More and more of our home devices—including thermostats, door locks, coffee machines, and smoke alarms—are now connected to the Internet. This enables us to control our devices on our smartphones, no matter our location, which in turn can save us time and money while providing convenience and even safety. These advances in technology are innovative and intriguing, however they also pose a new set of security risks. #BeCyberSmart to connect with confidence and protect your digital home. (more…)
The condition of the paint or stain on your rentals can be your ambassador of curb appeal. Its appearance can say a lot about your properties. And yet, you could be spending a healthy portion of your maintenance budget on a much too short re-coating cycle. Most property managers will agree that keeping a paint or stain film on exterior wood is a never-ending job. (more…)
When that itsy bitsy spider comes down the waterspout or hangs over the baby’s crib, should we, as property managers or landlords, care? I conducted a random survey of property managers to find out what policies, if any, there are concerning insect and rodent issues. Surprisingly, no two are alike. However, there are common elements in most policies to consider when developing or reviewing a bug policy. (more…)
A hole in a plaster wall, a broken window, crayon marks on the ceiling, cabinet doors torn off their hinges—those are obviously above and beyond normal wear and tear. How about a worn place in the carpet, or tiles on the kitchen floor that are cracked or missing? That is where the tenant can claim that he does not owe a dime of the security deposit because that was just “normal wear and tear” and you cannot charge him for that. Less than stellar tenants are experts in “normal wear and tear” because they have caused so much of it. So what really is considered “normal wear and tear?”
A rule of thumb to follow, whenever there is a question about who should pay for damage, the landlord should pay. In this tip, however, I will remove some of the question and possibly enable you to get a better idea of when you should deduct money from the security or cleaning deposits. (more…)
Bend, OR, May 4, 2020: The First Quarter of 2020 was shaping up to be a strong year for real estate in Central Oregon according to data from the Multiple Listing Service of Central Oregon (MLSCO). Sales for residential properties in Crook, Deschutes, Jefferson and Harney counties were up 14% in 2020 compared to 2019: (more…)
According to the American Pet Products Association, 65% of Americans have pets. This means that a large percentage of your market owns at least 1 pet. If you don’t allow them in your rental, you’re missing out on potential profit by eliminating two-thirds of prospective tenants before they even look at your vacant unit.
There are both pros and cons to allowing pets in your rental properties. They can do a lot of damage to your property and can be a disturbance to other tenants.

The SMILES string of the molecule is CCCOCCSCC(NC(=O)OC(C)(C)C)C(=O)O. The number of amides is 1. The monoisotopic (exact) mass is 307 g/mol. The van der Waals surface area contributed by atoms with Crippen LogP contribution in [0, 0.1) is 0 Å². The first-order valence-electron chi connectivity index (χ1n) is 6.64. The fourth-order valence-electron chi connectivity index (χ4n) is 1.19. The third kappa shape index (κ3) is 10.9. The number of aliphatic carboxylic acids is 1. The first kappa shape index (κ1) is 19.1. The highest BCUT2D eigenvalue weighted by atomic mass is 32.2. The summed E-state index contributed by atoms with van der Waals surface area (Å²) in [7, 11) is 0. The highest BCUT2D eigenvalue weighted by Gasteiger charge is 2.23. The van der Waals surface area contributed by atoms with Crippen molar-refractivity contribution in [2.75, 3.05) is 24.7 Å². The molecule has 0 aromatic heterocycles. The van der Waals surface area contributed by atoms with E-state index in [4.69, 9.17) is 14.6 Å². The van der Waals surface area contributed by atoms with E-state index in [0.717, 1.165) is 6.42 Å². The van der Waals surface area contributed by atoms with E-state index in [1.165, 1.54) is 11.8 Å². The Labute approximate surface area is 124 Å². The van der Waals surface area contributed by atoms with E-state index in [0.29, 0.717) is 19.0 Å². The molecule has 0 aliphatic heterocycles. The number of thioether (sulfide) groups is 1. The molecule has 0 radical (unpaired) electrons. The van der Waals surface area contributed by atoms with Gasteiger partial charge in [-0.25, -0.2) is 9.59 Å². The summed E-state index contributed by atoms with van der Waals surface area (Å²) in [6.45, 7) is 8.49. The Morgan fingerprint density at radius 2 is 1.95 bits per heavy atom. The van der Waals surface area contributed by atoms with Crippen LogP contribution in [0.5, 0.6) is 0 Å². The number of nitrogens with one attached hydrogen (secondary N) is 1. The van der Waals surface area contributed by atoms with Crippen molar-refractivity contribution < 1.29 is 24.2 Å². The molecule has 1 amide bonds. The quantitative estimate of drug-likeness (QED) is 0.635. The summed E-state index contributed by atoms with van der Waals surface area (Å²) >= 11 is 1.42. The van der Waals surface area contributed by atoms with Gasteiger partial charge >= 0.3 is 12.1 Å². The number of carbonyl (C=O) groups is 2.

On the other hand, by allowing pets, you’ll have more potential applicants for your property. Considering the high percentage of pet owners and the fact that they typically lease longer, allowing pets could be very beneficial.
In this post, you’ll learn about the differences between the types of pet fees, pet deposits, and pet rent, and which ones you should charge as a property owner in Oregon and Southwest Washington. (more…)
Rental properties require continuous investment, for example, regular maintenance. If you work with a property manager, regular inspection/maintenance of your property is just one of his or her many responsibilities.
Many landlords avoid maintenance to cut costs without knowing the repercussions. Doing so will take away a large percentage of their future rental income.
Successful rental property owners have a proactive mindset. They acknowledge problems before they potentially become disasters. (more…)
Do you have a rental property in Oregon but do not know how to screen your tenants?
Tenant screening is essential. It’s like determining the right rent price or maintaining your property. Failure to focus could end up creating problems. (more…)
Every landlord dreads the thought of having a vacant rental property. Rightfully so, a vacant property can easily cost you thousands of dollars in potential income, seriously damaging your bottom line.
Besides the lost rent, you also have to look elsewhere to pay for property expenses such as mortgage costs, property taxes, and the costs of marketing the property all over again.
Keeping vacancies to a minimum is essential.
If you have been a landlord for a while, then you know that getting a good tenant isn’t necessarily that easy.
You need to do two things to be successful in the competitive world of rental properties:
A) Find a tenant of the right caliber.
B) Find such tenants quickly in order to fill your vacancies in the shortest time possible.
In this blog, you are going to learn 3 tips on how you can achieve these two crucial things quickly. (more…)